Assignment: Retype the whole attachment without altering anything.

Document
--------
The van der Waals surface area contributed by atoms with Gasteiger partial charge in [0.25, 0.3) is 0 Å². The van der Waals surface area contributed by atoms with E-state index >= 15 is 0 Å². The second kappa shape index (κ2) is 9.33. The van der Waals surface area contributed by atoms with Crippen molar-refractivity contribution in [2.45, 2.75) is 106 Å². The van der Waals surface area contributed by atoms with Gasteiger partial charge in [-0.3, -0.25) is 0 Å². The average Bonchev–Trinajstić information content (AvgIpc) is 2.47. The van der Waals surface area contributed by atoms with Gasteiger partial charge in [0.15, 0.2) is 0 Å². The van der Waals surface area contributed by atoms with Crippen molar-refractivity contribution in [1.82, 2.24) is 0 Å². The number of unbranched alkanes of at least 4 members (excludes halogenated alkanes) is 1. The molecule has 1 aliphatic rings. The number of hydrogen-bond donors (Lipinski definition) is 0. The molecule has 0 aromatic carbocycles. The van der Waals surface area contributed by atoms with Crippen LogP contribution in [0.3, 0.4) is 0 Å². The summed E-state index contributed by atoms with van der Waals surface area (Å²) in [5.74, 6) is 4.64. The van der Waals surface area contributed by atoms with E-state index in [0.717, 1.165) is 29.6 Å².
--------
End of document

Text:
The van der Waals surface area contributed by atoms with Gasteiger partial charge in [0.25, 0.3) is 0 Å². The van der Waals surface area contributed by atoms with E-state index >= 15 is 0 Å². The second kappa shape index (κ2) is 9.33. The van der Waals surface area contributed by atoms with Crippen molar-refractivity contribution in [2.45, 2.75) is 106 Å². The van der Waals surface area contributed by atoms with Gasteiger partial charge in [-0.3, -0.25) is 0 Å². The average Bonchev–Trinajstić information content (AvgIpc) is 2.47. The van der Waals surface area contributed by atoms with Gasteiger partial charge in [0.15, 0.2) is 0 Å². The van der Waals surface area contributed by atoms with Crippen molar-refractivity contribution in [1.82, 2.24) is 0 Å². The number of unbranched alkanes of at least 4 members (excludes halogenated alkanes) is 1. The molecule has 1 aliphatic rings. The number of hydrogen-bond donors (Lipinski definition) is 0. The molecule has 0 aromatic carbocycles. The van der Waals surface area contributed by atoms with Crippen LogP contribution in [0.3, 0.4) is 0 Å². The summed E-state index contributed by atoms with van der Waals surface area (Å²) in [5.74, 6) is 4.64. The van der Waals surface area contributed by atoms with E-state index in [0.717, 1.165) is 29.6 Å².